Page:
Cover image for The impossible team : the worst to first Patriots' Super Bowl season
The impossible team : the worst to first Patriots' Super Bowl season
Cafardo, Nick.
Personal Author:
Publication Information:
Chicago : Triumph Books, [2002]

Physical Description:
xii, 228 pages : color illustrations ; 25 cm
General Note:
Includes index.
Format :


Call Number
Material Type
Home Location
Item Holds
GV956.N36 C34 2002 Adult Non-Fiction Central Closed Stacks

On Order



Nick Cafardo was there every step of the way in the 2001 season when the New England Patriots went from being worst in their division the previous year to Super Bowl champions. Learn the inside stories behind Drew Bledsoe's life-threatening injury and Tom Brady's unexpected rise along with many other stories not previously shared.

Author Notes

Nick Cafardo has covered the Patriots for the Boston Globe since 1996. Prior to that, he spent 15 years covering the Boston Red Sox for the Globe and the Quincy Patriot Ledger . He's the author of None but the Braves with Tom Glavine and was Boston Magazine's choice for Boston's Best Sportswriter in 1994. Adam Vinatieri is an NFL placekicker currently playing for the Indianapolis Colts. He won a Super Bowl in 2006 with Indianapolis and won Super Bowls in 2001, 2003, and 2004 with the Patriots. Troy Brown is a former NFL wide receiver, cornerback, and punt returner who played his entire 15-year career with the New England Patriots.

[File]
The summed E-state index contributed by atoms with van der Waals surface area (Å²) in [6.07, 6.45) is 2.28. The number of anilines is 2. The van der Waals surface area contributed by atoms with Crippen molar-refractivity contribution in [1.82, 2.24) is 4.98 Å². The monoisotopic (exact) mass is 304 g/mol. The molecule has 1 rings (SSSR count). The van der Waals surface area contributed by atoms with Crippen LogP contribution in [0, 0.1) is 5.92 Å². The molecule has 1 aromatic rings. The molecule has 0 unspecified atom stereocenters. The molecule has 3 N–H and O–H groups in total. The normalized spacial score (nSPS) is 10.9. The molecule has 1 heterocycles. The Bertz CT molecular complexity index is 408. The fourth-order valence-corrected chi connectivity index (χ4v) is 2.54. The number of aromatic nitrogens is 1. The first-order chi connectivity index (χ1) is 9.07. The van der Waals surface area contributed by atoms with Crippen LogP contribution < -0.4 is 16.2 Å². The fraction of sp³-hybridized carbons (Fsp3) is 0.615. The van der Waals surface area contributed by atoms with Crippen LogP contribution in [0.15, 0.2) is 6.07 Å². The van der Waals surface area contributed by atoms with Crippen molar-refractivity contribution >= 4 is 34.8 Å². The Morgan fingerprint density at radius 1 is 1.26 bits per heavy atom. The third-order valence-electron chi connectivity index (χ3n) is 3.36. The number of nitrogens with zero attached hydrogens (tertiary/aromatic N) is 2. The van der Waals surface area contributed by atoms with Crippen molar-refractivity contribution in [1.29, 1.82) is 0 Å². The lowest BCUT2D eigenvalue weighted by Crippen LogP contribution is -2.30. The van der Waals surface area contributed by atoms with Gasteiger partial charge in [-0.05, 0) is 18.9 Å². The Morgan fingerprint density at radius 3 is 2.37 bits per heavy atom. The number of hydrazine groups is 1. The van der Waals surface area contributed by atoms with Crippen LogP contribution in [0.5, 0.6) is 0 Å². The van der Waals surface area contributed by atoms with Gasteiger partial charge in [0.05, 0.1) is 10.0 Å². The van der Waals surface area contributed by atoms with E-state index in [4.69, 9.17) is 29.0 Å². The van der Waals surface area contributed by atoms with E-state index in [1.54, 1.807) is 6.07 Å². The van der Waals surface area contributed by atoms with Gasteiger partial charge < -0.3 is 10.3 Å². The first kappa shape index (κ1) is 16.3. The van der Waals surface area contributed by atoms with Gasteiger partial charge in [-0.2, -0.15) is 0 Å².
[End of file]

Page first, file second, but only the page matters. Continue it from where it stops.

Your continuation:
Reviews 2

Booklist Review

When the 2001 NFL season began, the chronically mediocre New England Patriots faced 70-1 odds to win the Super Bowl. When their improbable season ended, however, they had done just that, a buzzer-beating field goal by Adam Vinatieri providing the winning margin. Cafardo, who covers the team for the Boston Globe, presents a behind-the-scenes glimpse into the personalities and talent that meshed into a unit that was certainly better than the sum of its parts. His focus is on the quarterback controversy that developed after a life-threatening injury to longtime starting quarterback Drew Bledsoe. Youngster Tom Brady stepped in, and the team started winning. Even after Bledsoe healed, head coach Bill Belichick stayed with Brady. Cafardo sticks with the typical formula for championship-season recaps, with game summaries dominating, but he adds a measure of intelligence and understanding uncommon in the genre. A must for New England but enjoyable reading for anyone who follows the NFL. --Wes Lukowsky

Library Journal Review

Boston Globe sportswriter Cafardo has probably been waiting his whole life to write this book. It shows: the level of detail he gives for every event of the entire 2001-02 season (and preseason, for that matter) is matched only by the access he seems to have had to the Patriots' organization. From the front office and owner Bob Kraft to the competition between the second- and third-string quarterbacks, Cafardo does not leave out a single second of the Patriots' championship series. There are good sections on the media's refusal to see the Patriots as real contenders as well as a very detailed section about troubled receiver Terry Glenn. This is not recommended for academic libraries, as students and researchers probably will not need Cafardo's encyclopedic rendering of the season, but public libraries with strong patron interest in the NFL or the Patriots themselves should strongly consider.-James Miller, Springfield Coll. Lib., MA (c) Copyright 2010. Library Journals LLC, a wholly owned subsidiary of Media Source, Inc. No redistribution permitted.